The street has been the home of the Waters family for well over a century. The 1881 Census lists my grandparents and their family living at No 73. I was born there in 1923 by which time there were 17 of us in the street. Longshore fishing was the family’s way of life until my Grandmother put her foot down and forbade her children from taking it up. Fishing had been a desperately hard way of making a living. There was money for food when Granddad returned with a good catch of herring, sprats or shrimp. When he did not, there was next to nothing. Aunt Mary used to relate how she’d sometimes come home from school and be sent next door to her aunt’s house to borrow half a loaf as otherwise there would be nothing at all for dinner. That wasn’t just ‘being poor’; that was grinding poverty.

Whether the family ate or starved largely depended on the wind; remember this was before longshore boats had engines and, without wind, you had to row while towing a heavy shrimp net – an incredibly hard task.

Next door to us, at No75, lived Freddie Wells who made ice-cream in his back yard and sold it from a handcart. Across the street, at No 46, was Mr Tom Goldsmith, greengrocer and fruiterer who had moved there from No 2 Stradbroke Road. I seem to remember his pony and cart outside waiting to set off selling door to door. His was just one of many mobile businesses in the town. They must all have found it a slog to earn a crust in the 1920s and 30s.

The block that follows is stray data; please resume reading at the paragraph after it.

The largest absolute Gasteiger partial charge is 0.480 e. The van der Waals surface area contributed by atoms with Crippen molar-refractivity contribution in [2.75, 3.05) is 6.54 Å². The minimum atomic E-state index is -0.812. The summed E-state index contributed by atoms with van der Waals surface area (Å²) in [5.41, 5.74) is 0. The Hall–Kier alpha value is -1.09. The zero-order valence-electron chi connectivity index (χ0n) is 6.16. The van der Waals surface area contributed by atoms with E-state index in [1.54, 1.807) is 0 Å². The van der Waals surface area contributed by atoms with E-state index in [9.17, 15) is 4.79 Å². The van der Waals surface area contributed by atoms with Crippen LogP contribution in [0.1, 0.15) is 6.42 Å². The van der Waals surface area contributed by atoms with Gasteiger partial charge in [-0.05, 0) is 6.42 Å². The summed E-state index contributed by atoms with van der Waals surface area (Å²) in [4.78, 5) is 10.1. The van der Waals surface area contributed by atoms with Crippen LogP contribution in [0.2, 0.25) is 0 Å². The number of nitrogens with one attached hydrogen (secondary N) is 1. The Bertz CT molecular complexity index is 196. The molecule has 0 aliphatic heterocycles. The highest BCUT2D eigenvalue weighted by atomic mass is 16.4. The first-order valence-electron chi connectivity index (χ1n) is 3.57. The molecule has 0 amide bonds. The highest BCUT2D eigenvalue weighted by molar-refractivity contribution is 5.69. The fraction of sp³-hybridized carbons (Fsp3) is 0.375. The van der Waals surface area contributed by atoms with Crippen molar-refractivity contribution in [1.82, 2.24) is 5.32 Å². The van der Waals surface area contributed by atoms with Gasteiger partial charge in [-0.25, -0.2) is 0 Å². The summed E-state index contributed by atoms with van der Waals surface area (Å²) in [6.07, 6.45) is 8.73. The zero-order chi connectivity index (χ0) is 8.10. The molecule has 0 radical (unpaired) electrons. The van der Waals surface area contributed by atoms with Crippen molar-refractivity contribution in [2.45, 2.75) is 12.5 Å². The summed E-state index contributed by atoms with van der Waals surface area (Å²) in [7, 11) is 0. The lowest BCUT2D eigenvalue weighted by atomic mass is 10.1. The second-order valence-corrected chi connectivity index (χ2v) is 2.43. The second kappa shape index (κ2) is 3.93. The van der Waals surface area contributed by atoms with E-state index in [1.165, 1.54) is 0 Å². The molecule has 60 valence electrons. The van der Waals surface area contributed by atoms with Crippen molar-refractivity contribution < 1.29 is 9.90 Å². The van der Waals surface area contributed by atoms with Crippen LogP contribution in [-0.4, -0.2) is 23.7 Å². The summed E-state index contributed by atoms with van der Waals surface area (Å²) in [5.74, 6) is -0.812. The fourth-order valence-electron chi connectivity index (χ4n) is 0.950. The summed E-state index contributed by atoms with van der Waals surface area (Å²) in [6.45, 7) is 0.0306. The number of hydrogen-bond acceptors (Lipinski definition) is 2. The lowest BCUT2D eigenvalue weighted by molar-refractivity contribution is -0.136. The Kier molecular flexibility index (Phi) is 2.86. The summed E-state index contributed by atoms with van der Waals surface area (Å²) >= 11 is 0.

Victoria Street was packed with little businesses like this, operating out of houses, some mobile like Tom Goldsmith’s, others trading straight out of their front rooms. Over the period of my research I have found trading activity taking place at 19 or more domestic premises in Victoria Street – not counting the brewery, of course.